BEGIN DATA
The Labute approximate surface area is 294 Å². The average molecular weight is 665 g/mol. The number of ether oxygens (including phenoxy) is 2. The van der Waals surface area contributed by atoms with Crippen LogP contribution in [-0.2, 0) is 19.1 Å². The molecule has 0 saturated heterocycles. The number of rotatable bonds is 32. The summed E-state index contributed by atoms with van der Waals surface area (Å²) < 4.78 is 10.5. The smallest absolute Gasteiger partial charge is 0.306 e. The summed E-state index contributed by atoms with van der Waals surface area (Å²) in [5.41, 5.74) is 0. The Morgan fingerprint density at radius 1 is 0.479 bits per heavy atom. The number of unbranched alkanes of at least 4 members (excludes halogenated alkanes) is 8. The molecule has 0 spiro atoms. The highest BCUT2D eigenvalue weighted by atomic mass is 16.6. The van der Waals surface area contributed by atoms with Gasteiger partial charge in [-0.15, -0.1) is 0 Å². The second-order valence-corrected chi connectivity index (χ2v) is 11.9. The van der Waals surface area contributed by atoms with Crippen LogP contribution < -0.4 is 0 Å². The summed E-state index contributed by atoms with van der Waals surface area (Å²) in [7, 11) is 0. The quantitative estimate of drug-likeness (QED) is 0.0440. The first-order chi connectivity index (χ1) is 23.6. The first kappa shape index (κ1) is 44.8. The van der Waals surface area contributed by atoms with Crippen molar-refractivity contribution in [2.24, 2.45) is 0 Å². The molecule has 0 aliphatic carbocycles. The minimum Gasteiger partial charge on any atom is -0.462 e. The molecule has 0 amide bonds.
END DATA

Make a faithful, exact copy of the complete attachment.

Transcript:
The Labute approximate surface area is 294 Å². The average molecular weight is 665 g/mol. The number of ether oxygens (including phenoxy) is 2. The van der Waals surface area contributed by atoms with Crippen LogP contribution in [-0.2, 0) is 19.1 Å². The molecule has 0 saturated heterocycles. The number of rotatable bonds is 32. The summed E-state index contributed by atoms with van der Waals surface area (Å²) < 4.78 is 10.5. The smallest absolute Gasteiger partial charge is 0.306 e. The summed E-state index contributed by atoms with van der Waals surface area (Å²) in [5.41, 5.74) is 0. The Morgan fingerprint density at radius 1 is 0.479 bits per heavy atom. The number of unbranched alkanes of at least 4 members (excludes halogenated alkanes) is 8. The molecule has 0 spiro atoms. The highest BCUT2D eigenvalue weighted by atomic mass is 16.6. The van der Waals surface area contributed by atoms with Gasteiger partial charge in [-0.15, -0.1) is 0 Å². The second-order valence-corrected chi connectivity index (χ2v) is 11.9. The van der Waals surface area contributed by atoms with Crippen LogP contribution < -0.4 is 0 Å². The summed E-state index contributed by atoms with van der Waals surface area (Å²) in [7, 11) is 0. The quantitative estimate of drug-likeness (QED) is 0.0440. The first-order chi connectivity index (χ1) is 23.6. The first kappa shape index (κ1) is 44.8. The van der Waals surface area contributed by atoms with Crippen molar-refractivity contribution in [2.24, 2.45) is 0 Å². The molecule has 0 aliphatic carbocycles. The minimum Gasteiger partial charge on any atom is -0.462 e. The molecule has 0 amide bonds.